A nonlinear operator may be used in the present system, according to an aspect of the present invention for extending the bandwidth of the LPC residual signal. Using a nonlinear operator preserves periodicity and generates a signal also in the lowband below 300 Hz. This approach has been used in H. Yasukawa, Restoration of Wide Band Signal from Telephone Speech Using Linear Prediction Error Processing, in Proc. Intl. Conf. Spoken Language Processing, ICSLP '96, pp. 901904, 1996 and H. Yasukawa, Restoration of Wide Band Signal from Telephone Speech using Linear Prediction Residual Error Filtering, in Proc. IEEE Digital Signal Processing Workshop, pp. 176178, 1996. This approach includes adding to the proposed system a 300 Hz LPF in parallel to the existing highpass filter. However, because the nonlinear operator injects also undesired components into the lowband (as excitation), audible artifacts appear in the extended lowband. Hence, to improve the lowband extension performance, generation of a suitable excitation signal for voiced speech in the lowband as done in in other references may be needed at the expense of higher complexity. See, e.g., G. Miet, A. Gerrits, and J. C. Valiere, LowBand Extension of TelephoneBand Speech, in Proc. Intl. Conf. Acoust., Speech, Signal Processing, ICASSP'00, pp. 18511854, 2000; Y. Yoshida and M. Abe, An Algorithm to Construct Wideband Speech from Narrowband Speech Based on Codebook Mapping, in Proc. Intl. Conf. Spoken Language Processing, ICSLP'94, 1994; and C. Avendano, H. Hernansky, and E. A. Wan, Beyond Nyquist: Towards the Recovery of BroadBandwidth Speech From narrowBandwidth Speech, in Proc. European Conf. Speech Comm. and Technology, Eurospeech '95, pp. 165168, 1995.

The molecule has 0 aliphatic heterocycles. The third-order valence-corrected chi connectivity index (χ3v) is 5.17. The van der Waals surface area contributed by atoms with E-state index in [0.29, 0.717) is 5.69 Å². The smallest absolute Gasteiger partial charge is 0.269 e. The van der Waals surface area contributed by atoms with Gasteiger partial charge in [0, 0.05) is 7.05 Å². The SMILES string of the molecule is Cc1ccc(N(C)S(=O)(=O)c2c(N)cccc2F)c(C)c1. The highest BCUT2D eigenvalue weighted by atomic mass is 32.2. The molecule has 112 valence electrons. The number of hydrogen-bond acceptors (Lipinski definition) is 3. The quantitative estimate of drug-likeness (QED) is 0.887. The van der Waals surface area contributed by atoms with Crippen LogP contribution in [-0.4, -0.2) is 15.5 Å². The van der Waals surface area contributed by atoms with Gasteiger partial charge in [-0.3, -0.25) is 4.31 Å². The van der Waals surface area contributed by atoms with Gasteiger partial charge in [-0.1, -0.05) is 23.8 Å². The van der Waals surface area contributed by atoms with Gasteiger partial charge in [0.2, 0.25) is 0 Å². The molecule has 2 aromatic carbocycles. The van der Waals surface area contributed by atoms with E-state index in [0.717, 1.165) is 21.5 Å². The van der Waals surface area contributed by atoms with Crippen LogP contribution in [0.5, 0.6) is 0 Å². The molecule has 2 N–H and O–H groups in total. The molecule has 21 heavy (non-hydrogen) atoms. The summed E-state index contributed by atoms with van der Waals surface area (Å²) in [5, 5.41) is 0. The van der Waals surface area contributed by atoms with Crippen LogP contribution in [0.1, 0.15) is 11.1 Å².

[0116]
The speech bandwidth extension system 110 of the present invention has been implemented in software both in MATLAB® and in “C” programming language, the latter providing a faster implementation. Any highlevel programming language may be employed to implement the steps set forth herein. The program follows the block diagram in FIG. 8.

[0117]
Another aspect of the present invention relates to a method of performing bandwidth extension. Such a method 150 is shown by way of a flowchart in FIG. 11. Some of the parameter values discussed below are merely default values used in simulations. During the Initialization (152), the following parameters are established: Input signal frame length=N (256), Frame update step=N/2, Number of narrowband DATM sections M (8), Sampling Frequency (in Hz)=f_{s} ^{nb}(8000), Input signal upper cutoff frequency in Hz=F_{c }(3900 for microphone input, 3600 for MIRS input and 3400 for IRS telephone speech), R(0) modification parameter=δ (linearly varying between about 0.01for F_{c}=3.9 Khz, to 0.1for F_{c}=3.4 kHz, according to input speech bandwidth), and j=1 (initial frame number). The values set forth above are merely examples and each may vary depending on the source characteristics and application. A signal is read from disk for frame j (154). The signal undergoes a LPC analysis (156) that may comprise one or more of the following steps: computing a correlation coefficient ρ_{1}, preemphasizing the input signal using (1−ρ_{1}z^{−1}), windowing of the preemphasized signal using, for example, a Hann window of length N, computing M+1 autocorrelation coefficients: R(0), R(1), . . . , R(M), modifying R(0) by a factor (1+δ), and applying the LevinsonDurbin recursion to find LP coefficients a ^{nb }and parcors r ^{nb}.